There are a lot of times that I went to social gatherings by myself. Before we started dating I was pretty much going out every weekend and partying a lot. The nice thing if you move with your spouse is that you'll come to meet a lot of significant others of your boyfriend, so that will give you people to hang out with. Match day was a little bit stressful since it might have meant that I would have to move but I decided it was worth it. Luckily I didn't, but I just prepared myself for it. I saved up some money leading up to make sure that I had something to live on if I struggled to find a job.
When she got into residency, we moved in together and it go a lot easier. Hours were more normal and we could be more of a normal couple. Granted, there were a number of night shifts, some weeks where our interaction would be passing ships in the night. She'd get home as I was getting up for work. There were also still parties that I went to by myself. After a couple years, I'd gotten used to it.
You have to be a little bit of a solitary person or be unashamed to do things alone. One thing you can try is to pick a weekend night and just go out alone. Do the whole nine yards, go have dinner alone, then go see a movie alone. I got to the point where I could go to concerts alone and it wouldn't bother me. It's actually better because you can pay attention to the band and not have to worry about anyone else.
I am in a very similar situation to you actually.. My boyfriend also mentions surgery a lot so I get very scared as quality time and physical touch are also very important to me. Personally though, I can't imagine life without him. He is everything to me and I know he is the one. I just got a job that is closer to him but it is a very good job and I love it so I am able to do my own thing but still spend time with him almost every weekend. I am scared it won't get any easier, but I also believe what we have right now is something most people hope to have in a relationship one day.
The distance and hardships have brought us closer together. We trust one another completely, make the most of our time together, are super open and honest with each other, and not only that we are always so happy and excited to spend time together. I know what we have isn't a traditional relationship but it's also the best I've ever had. So although it is extremely hard, and at some points I feel like it's too much, we always talk through when we are struggling and are stronger each time.
I wouldn't trade what we have for anything. I would say to give it a chance at least, especially if you say you love him; you may be able to adapt as I have and come out stronger. However, if you've been trying it for at least a month or two and you are still having significant doubts pretty regularly, then don't try to make it won't It is a long commitment and it does get harder.. I myself haven't made it out the other side haha, but I'm still optimistic. I wish you the best of luck as well! This group has been really helpful for me to relate to others in our situation. Just to add to the mix.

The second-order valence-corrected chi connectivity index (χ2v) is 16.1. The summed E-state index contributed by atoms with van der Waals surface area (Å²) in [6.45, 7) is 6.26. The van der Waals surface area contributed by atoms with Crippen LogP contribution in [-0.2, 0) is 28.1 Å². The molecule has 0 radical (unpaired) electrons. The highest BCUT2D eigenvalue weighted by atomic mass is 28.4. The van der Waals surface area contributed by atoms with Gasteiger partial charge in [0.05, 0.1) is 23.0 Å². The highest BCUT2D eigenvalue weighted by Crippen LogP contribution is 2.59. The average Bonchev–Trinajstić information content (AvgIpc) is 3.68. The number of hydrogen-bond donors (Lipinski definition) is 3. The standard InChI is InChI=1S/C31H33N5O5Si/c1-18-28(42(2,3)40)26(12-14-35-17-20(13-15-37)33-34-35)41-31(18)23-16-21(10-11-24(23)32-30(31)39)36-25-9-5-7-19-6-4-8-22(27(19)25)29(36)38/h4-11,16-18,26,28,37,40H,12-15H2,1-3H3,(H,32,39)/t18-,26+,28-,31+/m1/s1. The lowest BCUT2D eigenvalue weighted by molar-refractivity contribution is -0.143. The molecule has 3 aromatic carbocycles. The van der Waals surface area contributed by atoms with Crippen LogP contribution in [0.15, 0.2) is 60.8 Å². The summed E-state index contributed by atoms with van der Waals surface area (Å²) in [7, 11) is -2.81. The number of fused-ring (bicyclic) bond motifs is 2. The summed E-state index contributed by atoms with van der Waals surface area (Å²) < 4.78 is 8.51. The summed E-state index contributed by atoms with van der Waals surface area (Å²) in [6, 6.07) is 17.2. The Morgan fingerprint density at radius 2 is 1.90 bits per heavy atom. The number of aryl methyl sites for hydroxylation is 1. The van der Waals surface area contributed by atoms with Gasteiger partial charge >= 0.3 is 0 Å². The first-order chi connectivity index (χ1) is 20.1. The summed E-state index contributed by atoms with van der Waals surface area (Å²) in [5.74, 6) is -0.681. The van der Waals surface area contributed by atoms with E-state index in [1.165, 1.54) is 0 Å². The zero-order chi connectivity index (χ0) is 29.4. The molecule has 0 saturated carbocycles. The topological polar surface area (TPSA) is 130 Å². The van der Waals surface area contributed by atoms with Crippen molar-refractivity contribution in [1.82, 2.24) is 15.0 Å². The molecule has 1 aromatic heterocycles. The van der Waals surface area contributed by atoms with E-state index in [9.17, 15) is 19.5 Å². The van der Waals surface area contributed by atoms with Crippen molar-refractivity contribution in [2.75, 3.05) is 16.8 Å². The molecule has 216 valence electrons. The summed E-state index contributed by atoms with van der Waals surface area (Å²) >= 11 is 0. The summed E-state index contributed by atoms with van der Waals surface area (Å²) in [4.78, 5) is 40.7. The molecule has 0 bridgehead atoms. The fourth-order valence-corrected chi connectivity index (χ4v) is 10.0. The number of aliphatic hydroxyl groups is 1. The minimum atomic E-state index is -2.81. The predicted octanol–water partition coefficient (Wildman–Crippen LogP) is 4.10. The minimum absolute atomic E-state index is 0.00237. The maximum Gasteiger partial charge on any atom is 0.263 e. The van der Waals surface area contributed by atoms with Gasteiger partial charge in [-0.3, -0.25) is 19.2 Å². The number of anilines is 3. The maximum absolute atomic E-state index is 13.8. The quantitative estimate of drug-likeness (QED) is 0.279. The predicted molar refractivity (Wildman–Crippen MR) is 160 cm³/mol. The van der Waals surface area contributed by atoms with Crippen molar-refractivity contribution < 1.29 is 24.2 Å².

My spouse and I are best friends and have been since college.
I signed up for this when my spouse decided to go back to school he was not pre-med. So this has been an integral joint-life decision made by both of us. I honestly can't imagine doing anything but support my spouse I currently work in his and my dream for him. One thing I will say is that every med school and every student experience is completely different. I read some posts that talk about how their spouse can barely keep their head above water and have no time for them at all. My spouse's med school is not like that, and most of all, it has always been my spouse's priority moreso than even my own to make time for us to hang out.
During the first two years, my spouse had lots of time to spend with me because he was so efficient at studying during the day while I was at work, and then again after I went to bed then again, my spouse needs less sleep than most! We also go on trips during every dedicated vacation period, because that is something important to both of us.
On the other hand, a good friend of ours different med school, nearby funnily enough , who is very intelligent, was just exhausted and barely ever had time to hang out, go to dinner, or catch up. He wound up taking some additional time off throughout his time in med school. So every experience is totally different. But it really comes down to priorities, lifestyle decisions, and also the school. Here's the thing -- for a med student to be successful in terms of their cohort, a tremendous amount is expected of them. Competition between them and other med students, having to study all the time, work long hours, etc.
If your spouse plans to go into a more "chill" specialty maybe reasonable would be a better word?? But if they have certain career goals that force them to dedicate even more time to medicine than is required, the support of their partner is absolutely essential. Sometimes, it seems that we can see the resentfulness she has towards his career and it is not pleasant to witness, so we just feel kind of bad for him, because ultimately, the things she is upset about he has no control over not being able to take weekends to stay with her family, lack of control over schedule and residency, etc.